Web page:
Liz Truss resignation: Prime Minister resigns, leaving her party divided and its credibility in tatters
Just over 24 hours after insisting she was “a fighter, not a quitter”, Ms Truss stood at a lectern in Downing Street and said she had informed the King she was resigning as Tory leader.
It did not have to be like this, with her premiership falling on a hurdle she made herself on September 23, when the UK Government unveiled the mini-budget.
The plans contained an expansive energy support package, and one that went far beyond what Labour expected, offering real support to families who need it.
However, it also contained £45 billion of unfunded tax cuts, the bulk of which were for corporations and the super-rich.
Forgetting the £75 billion house the Institute of Fiscal Studies said it would leave in the public purse, the optics were horrendous.
Her MPs were suddenly forced to defend tax cuts for millionaires they couldn’t justify, with no financial forecasts from the OBR allowed.
To many, it seemed a budget of ideology rather than economical sense, and without paperwork to explain there was no way to justify it.
That her former Chancellor Kwasi Kwarteng attended a champagne reception with bankers directly after only made matters worse.
While lauded by pundits with an investment in Ms Truss’s success, the bulk of think-tanks and economic experts claimed it was a disaster.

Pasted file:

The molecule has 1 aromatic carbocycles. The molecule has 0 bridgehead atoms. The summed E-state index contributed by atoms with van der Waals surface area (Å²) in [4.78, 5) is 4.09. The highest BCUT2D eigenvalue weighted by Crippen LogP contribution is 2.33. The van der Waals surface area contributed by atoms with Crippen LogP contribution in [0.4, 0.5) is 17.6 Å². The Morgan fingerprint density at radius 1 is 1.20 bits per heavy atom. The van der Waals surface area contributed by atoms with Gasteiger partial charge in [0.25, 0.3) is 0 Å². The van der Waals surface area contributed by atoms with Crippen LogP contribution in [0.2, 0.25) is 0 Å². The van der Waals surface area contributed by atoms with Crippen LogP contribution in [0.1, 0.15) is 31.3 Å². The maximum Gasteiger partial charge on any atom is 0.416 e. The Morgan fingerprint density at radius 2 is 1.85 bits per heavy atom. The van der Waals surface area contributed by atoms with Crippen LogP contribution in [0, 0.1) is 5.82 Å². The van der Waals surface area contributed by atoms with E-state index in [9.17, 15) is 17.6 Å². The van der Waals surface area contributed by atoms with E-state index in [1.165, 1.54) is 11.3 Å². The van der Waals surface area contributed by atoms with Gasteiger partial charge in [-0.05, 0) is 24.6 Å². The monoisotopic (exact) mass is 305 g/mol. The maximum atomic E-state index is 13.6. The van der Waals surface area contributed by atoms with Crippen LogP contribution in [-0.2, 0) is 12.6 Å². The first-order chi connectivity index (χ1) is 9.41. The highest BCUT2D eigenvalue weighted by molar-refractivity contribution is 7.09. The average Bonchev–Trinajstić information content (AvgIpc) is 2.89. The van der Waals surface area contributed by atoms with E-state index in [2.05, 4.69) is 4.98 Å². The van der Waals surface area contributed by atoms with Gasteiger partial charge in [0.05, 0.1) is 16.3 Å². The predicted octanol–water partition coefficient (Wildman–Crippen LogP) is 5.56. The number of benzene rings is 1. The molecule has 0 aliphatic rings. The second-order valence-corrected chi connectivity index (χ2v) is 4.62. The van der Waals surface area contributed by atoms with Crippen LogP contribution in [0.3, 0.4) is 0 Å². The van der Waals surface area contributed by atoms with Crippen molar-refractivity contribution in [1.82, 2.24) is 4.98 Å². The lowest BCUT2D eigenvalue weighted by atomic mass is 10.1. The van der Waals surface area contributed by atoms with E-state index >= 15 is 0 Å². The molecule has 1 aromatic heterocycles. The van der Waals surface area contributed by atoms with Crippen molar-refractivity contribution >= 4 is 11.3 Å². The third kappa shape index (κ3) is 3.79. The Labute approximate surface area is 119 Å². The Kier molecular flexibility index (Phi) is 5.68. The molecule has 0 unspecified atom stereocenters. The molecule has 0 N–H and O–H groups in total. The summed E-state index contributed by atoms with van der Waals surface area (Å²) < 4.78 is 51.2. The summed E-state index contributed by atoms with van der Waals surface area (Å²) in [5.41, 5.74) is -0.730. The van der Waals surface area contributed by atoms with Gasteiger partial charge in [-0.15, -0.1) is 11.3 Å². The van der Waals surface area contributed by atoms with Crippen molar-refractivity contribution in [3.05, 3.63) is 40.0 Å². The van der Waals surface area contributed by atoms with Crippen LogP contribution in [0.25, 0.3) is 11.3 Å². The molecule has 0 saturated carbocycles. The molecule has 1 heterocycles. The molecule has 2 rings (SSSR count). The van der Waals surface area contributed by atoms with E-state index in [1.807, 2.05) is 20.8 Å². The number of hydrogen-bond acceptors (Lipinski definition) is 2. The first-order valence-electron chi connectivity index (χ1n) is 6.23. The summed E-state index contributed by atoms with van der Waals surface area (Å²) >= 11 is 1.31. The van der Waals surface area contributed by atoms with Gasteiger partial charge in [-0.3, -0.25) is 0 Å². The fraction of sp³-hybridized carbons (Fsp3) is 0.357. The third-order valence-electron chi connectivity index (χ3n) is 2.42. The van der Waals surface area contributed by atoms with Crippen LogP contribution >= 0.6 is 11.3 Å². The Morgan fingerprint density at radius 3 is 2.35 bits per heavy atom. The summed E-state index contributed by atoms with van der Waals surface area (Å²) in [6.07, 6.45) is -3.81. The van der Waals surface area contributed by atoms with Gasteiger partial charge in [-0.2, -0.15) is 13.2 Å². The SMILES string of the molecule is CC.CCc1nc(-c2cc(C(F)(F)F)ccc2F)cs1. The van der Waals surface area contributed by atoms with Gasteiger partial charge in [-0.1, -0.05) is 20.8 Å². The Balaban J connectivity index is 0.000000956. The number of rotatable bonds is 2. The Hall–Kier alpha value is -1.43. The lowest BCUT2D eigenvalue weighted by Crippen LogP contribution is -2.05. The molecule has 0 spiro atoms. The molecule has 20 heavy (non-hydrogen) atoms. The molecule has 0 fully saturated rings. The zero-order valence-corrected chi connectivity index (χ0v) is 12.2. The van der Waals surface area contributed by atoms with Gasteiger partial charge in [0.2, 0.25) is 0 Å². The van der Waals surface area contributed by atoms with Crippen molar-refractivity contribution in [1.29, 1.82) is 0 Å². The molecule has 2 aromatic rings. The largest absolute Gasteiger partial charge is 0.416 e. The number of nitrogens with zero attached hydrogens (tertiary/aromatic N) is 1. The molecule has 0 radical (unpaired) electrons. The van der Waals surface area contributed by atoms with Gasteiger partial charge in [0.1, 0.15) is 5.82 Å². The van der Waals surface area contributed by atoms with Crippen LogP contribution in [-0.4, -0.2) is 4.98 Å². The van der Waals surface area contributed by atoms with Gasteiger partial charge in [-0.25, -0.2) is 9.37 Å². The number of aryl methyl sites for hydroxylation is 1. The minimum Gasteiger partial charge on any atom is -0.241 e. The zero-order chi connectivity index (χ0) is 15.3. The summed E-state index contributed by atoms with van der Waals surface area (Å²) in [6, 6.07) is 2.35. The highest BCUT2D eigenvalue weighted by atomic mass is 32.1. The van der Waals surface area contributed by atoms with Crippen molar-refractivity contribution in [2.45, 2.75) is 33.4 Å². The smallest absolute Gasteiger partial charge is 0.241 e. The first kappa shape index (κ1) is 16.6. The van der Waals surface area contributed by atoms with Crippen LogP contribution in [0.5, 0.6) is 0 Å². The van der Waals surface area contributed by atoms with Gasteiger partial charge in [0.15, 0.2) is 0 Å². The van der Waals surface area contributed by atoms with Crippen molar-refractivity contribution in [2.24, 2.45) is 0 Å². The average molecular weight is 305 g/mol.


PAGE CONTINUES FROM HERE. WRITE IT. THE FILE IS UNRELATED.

The pound collapsed, the markets turned against her, and the Bank of England had to make an emergency intervention.
For a party that prides itself on being trusted on the economy, it was a total disaster.
Regardless of the reality, MPs and the public hated it, prompting the Prime Minister to record the lowest approval rating of any party leader ever in polling by YouGov.
Then there was her party management, with Ms Truss throwing Mr Kwarteng under the bus for the mini-budget, despite him being one of her oldest friends.
Having briefed the budget was decided by the two of them and them alone, there were no other ministers to blame, no officials to scapegoat.
This was a premiership built on Ms Truss’s vision, and as a result she and those around her are the ones who must pay for it.
Sacking Mr Kwarteng and abandoning her plans eased concerns in the market, but it left her authority utterly diminished.
MPs who once thought she was a strong and principled leader thought her weak.
Then there was Wednesday, which saw a Downing Street adviser suspended for allegedly briefing former Cabinet member Sajid Javid was "s**t", the Prime Minister U-turned on pensions, the Government essentially called a vote of confidence in itself, U-turned on that, the chief whips resigned, then they U-turned on that.
At the start of the day, a Tory MP had told me they thought things could change. By nightfall, they sent a gif of a house on fire.
The big problems facing Britain remain, and Ms Truss only widened those divisions.
She may have gone, but the country is still watching as the Tory party fights itself yet again over its latest reset.
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